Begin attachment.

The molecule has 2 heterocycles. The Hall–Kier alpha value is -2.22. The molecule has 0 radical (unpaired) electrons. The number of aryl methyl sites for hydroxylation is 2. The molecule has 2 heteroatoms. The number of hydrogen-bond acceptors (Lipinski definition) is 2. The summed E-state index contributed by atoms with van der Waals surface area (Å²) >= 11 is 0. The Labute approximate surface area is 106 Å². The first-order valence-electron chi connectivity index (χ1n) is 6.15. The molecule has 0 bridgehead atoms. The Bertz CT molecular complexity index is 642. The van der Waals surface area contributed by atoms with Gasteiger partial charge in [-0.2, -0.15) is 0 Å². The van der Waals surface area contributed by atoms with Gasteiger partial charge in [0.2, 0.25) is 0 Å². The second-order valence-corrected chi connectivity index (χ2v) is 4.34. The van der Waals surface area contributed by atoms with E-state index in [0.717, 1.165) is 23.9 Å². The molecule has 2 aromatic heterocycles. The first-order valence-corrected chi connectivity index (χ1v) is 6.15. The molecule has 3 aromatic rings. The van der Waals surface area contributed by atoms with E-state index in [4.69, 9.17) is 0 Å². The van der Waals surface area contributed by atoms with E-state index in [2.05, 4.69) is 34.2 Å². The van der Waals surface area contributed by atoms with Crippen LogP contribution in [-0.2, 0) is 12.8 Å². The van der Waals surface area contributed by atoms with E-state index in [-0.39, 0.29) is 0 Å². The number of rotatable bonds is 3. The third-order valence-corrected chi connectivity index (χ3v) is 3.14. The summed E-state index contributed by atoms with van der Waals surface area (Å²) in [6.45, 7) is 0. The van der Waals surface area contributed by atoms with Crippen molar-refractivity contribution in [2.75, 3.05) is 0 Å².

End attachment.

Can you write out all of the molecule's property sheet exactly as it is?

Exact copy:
The molecule has 2 heterocycles. The Hall–Kier alpha value is -2.22. The molecule has 0 radical (unpaired) electrons. The number of aryl methyl sites for hydroxylation is 2. The molecule has 2 heteroatoms. The number of hydrogen-bond acceptors (Lipinski definition) is 2. The summed E-state index contributed by atoms with van der Waals surface area (Å²) >= 11 is 0. The Labute approximate surface area is 106 Å². The first-order valence-electron chi connectivity index (χ1n) is 6.15. The molecule has 0 bridgehead atoms. The Bertz CT molecular complexity index is 642. The van der Waals surface area contributed by atoms with Gasteiger partial charge in [-0.2, -0.15) is 0 Å². The van der Waals surface area contributed by atoms with Gasteiger partial charge in [0.2, 0.25) is 0 Å². The second-order valence-corrected chi connectivity index (χ2v) is 4.34. The van der Waals surface area contributed by atoms with E-state index in [0.717, 1.165) is 23.9 Å². The molecule has 2 aromatic heterocycles. The first-order valence-corrected chi connectivity index (χ1v) is 6.15. The molecule has 3 aromatic rings. The van der Waals surface area contributed by atoms with E-state index in [4.69, 9.17) is 0 Å². The van der Waals surface area contributed by atoms with E-state index in [2.05, 4.69) is 34.2 Å². The van der Waals surface area contributed by atoms with Crippen LogP contribution in [-0.2, 0) is 12.8 Å². The van der Waals surface area contributed by atoms with E-state index in [-0.39, 0.29) is 0 Å². The number of rotatable bonds is 3. The third-order valence-corrected chi connectivity index (χ3v) is 3.14. The summed E-state index contributed by atoms with van der Waals surface area (Å²) in [6.45, 7) is 0. The van der Waals surface area contributed by atoms with Crippen molar-refractivity contribution in [2.75, 3.05) is 0 Å².